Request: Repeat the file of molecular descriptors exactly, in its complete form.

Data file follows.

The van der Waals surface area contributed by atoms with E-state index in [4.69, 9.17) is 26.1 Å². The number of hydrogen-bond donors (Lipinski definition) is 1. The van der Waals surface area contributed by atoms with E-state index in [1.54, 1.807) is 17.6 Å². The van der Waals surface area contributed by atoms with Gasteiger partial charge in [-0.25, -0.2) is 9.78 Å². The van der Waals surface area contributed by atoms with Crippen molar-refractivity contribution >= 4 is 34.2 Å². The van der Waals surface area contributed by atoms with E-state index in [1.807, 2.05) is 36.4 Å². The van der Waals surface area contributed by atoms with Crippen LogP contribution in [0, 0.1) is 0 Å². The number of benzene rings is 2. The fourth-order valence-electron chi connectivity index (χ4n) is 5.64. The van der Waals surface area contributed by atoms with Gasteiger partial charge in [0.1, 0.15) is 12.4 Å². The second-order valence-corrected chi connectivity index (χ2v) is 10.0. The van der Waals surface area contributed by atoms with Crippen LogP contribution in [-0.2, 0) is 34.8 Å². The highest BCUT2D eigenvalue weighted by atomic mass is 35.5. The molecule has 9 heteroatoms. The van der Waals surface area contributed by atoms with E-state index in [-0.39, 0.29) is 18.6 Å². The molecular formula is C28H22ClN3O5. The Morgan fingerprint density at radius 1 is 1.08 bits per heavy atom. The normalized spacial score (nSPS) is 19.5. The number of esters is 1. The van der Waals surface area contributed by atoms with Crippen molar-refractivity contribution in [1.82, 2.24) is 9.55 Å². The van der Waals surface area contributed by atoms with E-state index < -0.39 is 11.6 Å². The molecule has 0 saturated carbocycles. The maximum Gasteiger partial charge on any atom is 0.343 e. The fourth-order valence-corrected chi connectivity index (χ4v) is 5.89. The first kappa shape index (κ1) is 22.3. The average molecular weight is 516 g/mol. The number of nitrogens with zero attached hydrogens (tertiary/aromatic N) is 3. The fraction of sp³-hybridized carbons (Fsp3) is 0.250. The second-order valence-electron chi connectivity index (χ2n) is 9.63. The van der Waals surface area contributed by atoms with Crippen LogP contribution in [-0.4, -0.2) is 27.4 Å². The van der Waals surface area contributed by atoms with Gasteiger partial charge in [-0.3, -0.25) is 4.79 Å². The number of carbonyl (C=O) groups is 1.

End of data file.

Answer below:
The van der Waals surface area contributed by atoms with E-state index in [4.69, 9.17) is 26.1 Å². The number of hydrogen-bond donors (Lipinski definition) is 1. The van der Waals surface area contributed by atoms with E-state index in [1.54, 1.807) is 17.6 Å². The van der Waals surface area contributed by atoms with Gasteiger partial charge in [-0.25, -0.2) is 9.78 Å². The van der Waals surface area contributed by atoms with Crippen molar-refractivity contribution >= 4 is 34.2 Å². The van der Waals surface area contributed by atoms with E-state index in [1.807, 2.05) is 36.4 Å². The van der Waals surface area contributed by atoms with Crippen LogP contribution in [0, 0.1) is 0 Å². The number of benzene rings is 2. The fourth-order valence-electron chi connectivity index (χ4n) is 5.64. The van der Waals surface area contributed by atoms with Gasteiger partial charge in [0.1, 0.15) is 12.4 Å². The second-order valence-corrected chi connectivity index (χ2v) is 10.0. The van der Waals surface area contributed by atoms with Crippen LogP contribution in [-0.2, 0) is 34.8 Å². The highest BCUT2D eigenvalue weighted by atomic mass is 35.5. The molecule has 9 heteroatoms. The van der Waals surface area contributed by atoms with E-state index in [-0.39, 0.29) is 18.6 Å². The molecular formula is C28H22ClN3O5. The Morgan fingerprint density at radius 1 is 1.08 bits per heavy atom. The normalized spacial score (nSPS) is 19.5. The number of esters is 1. The van der Waals surface area contributed by atoms with Crippen molar-refractivity contribution in [1.82, 2.24) is 9.55 Å². The van der Waals surface area contributed by atoms with E-state index < -0.39 is 11.6 Å². The molecule has 0 saturated carbocycles. The maximum Gasteiger partial charge on any atom is 0.343 e. The fourth-order valence-corrected chi connectivity index (χ4v) is 5.89. The first kappa shape index (κ1) is 22.3. The average molecular weight is 516 g/mol. The number of nitrogens with zero attached hydrogens (tertiary/aromatic N) is 3. The fraction of sp³-hybridized carbons (Fsp3) is 0.250. The second-order valence-electron chi connectivity index (χ2n) is 9.63. The van der Waals surface area contributed by atoms with Crippen LogP contribution in [-0.4, -0.2) is 27.4 Å². The van der Waals surface area contributed by atoms with Gasteiger partial charge in [-0.3, -0.25) is 4.79 Å². The number of carbonyl (C=O) groups is 1.